The country's distribution of national wealth is at its worst levels and is continuing to deteriorate, a senior presidential official said Sunday, saying the issue is also causing long-term problems such as economic polarization that require immediate policy initiatives.
Jang Ha-sung, the chief of staff for policy at presidential office Cheong Wa Dae, said the government sought to devise and use a supplementary budget to create new jobs as part of efforts to address the issue of distribution.
The government was expected to announce its bill on the supplementary budget following approval by the Cabinet on Monday.
The extra budget is said to be worth 10 trillion won (US$8.9 billion).
"The government left out most programs that only meet the interests of certain groups or regions from the extra budget, which is largely planned to increase the number of government officials and expand jobs in areas that are closely related to the livelihood of ordinary people such as those in the social services sector," Jang told reporters.
The top presidential secretary on economic policies cited a recent report from the statistics office that showed the country's total income distribution ratio coming to 9.32 at the end of 2016, up from 8.24 a year earlier.
The ratio compares the earnings of those in the top and bottom 20 percent of the income bracket. The latest reading means the top 20 percent of income earners here made 9.32 times more than those in the bottom 20 percent.
Jang also noted the average income of those in the bottom 20 percent plunged 9.8 percent on-year in 2016, an "enormous turnaround" from a 4.6 percent on-year increase the year before.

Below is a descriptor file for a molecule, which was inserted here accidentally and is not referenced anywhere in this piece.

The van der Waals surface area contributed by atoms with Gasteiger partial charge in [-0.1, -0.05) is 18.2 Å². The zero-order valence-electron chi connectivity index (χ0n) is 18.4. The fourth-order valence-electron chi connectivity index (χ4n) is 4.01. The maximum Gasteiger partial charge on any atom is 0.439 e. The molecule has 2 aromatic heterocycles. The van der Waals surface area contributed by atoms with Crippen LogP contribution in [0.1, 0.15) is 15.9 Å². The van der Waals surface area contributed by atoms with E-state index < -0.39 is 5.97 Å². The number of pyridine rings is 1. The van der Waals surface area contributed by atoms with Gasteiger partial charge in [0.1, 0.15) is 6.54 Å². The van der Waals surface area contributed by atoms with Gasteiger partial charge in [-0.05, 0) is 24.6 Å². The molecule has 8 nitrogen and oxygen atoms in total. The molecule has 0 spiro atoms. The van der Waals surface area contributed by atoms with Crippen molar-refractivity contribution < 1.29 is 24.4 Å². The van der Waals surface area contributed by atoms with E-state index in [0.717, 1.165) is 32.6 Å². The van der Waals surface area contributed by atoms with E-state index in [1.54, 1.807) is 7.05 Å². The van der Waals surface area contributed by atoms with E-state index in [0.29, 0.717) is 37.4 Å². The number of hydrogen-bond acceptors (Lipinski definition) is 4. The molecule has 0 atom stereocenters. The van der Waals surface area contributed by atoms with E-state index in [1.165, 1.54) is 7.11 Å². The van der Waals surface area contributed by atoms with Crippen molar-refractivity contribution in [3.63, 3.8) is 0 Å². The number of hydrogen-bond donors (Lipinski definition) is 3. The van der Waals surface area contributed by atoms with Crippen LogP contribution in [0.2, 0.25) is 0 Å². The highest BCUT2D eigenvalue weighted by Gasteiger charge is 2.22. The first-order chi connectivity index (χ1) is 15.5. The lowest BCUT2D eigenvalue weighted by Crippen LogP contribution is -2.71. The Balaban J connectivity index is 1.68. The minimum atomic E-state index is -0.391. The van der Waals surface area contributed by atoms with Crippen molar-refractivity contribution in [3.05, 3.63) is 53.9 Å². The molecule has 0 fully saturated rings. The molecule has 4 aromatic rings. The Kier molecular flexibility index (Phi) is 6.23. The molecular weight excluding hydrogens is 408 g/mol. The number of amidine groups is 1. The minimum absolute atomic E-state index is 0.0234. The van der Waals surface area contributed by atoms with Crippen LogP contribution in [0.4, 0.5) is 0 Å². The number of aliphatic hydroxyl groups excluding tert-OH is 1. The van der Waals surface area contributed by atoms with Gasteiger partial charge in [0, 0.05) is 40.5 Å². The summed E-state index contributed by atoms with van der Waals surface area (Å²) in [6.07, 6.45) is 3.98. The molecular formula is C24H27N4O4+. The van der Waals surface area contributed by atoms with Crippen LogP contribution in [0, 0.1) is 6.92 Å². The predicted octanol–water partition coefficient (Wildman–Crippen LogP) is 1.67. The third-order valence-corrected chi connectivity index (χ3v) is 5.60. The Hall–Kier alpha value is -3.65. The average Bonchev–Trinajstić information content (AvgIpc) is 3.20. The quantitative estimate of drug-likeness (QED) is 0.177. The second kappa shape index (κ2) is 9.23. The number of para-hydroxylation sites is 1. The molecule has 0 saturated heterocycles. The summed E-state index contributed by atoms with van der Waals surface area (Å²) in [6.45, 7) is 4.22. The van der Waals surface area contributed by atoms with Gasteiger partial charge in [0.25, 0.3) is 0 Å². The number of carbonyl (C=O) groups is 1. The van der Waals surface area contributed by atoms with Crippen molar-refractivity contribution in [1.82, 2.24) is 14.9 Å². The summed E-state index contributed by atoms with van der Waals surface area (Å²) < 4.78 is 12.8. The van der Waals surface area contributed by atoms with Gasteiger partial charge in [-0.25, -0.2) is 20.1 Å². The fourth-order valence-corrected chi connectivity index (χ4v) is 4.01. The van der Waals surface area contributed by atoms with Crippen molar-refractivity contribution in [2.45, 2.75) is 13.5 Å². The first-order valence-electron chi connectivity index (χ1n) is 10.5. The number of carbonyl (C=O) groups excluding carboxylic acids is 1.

"What is more worrisome is that their income again dropped 5.2 percent on-year in the first quarter of 2017, meaning a reduction in the income of those in the lower income bracket is not a one-time phenomenon, but is becoming structural," he said.
"If left alone, it will become the source of very serious economic polarization and social tension," he added.
The chief of staff for policy insisted the income of those in the lower income bracket was dwindling simply because their jobs are disappearing faster compared to others, while the ones still remaining are paying less and less to workers.
"In terms of job quantity, the problem will be fundamentally resolved only if we develop new growth engines. Such efforts will continue for the entire five-year term of the new government," Jang said.
"In terms of job qualities, we will work to reduce the wage gap between regular and irregular workers."
President Moon Jae-in has promised to create up to 810,000 new jobs in the public sector alone over his five-year term.
Jang said he and the government will focus all their policy measures on helping implement the president's pledge on job creation.
He said the supplementary budget will be an emergency remedy for what he called a "near disaster-like" unemployment rate, noting the country's overall jobless rate was at a 17-year-high of 4.2 percent in April while the youth unemployment rate also reached a record high level of 11.2 percent in the same month. (Yonhap)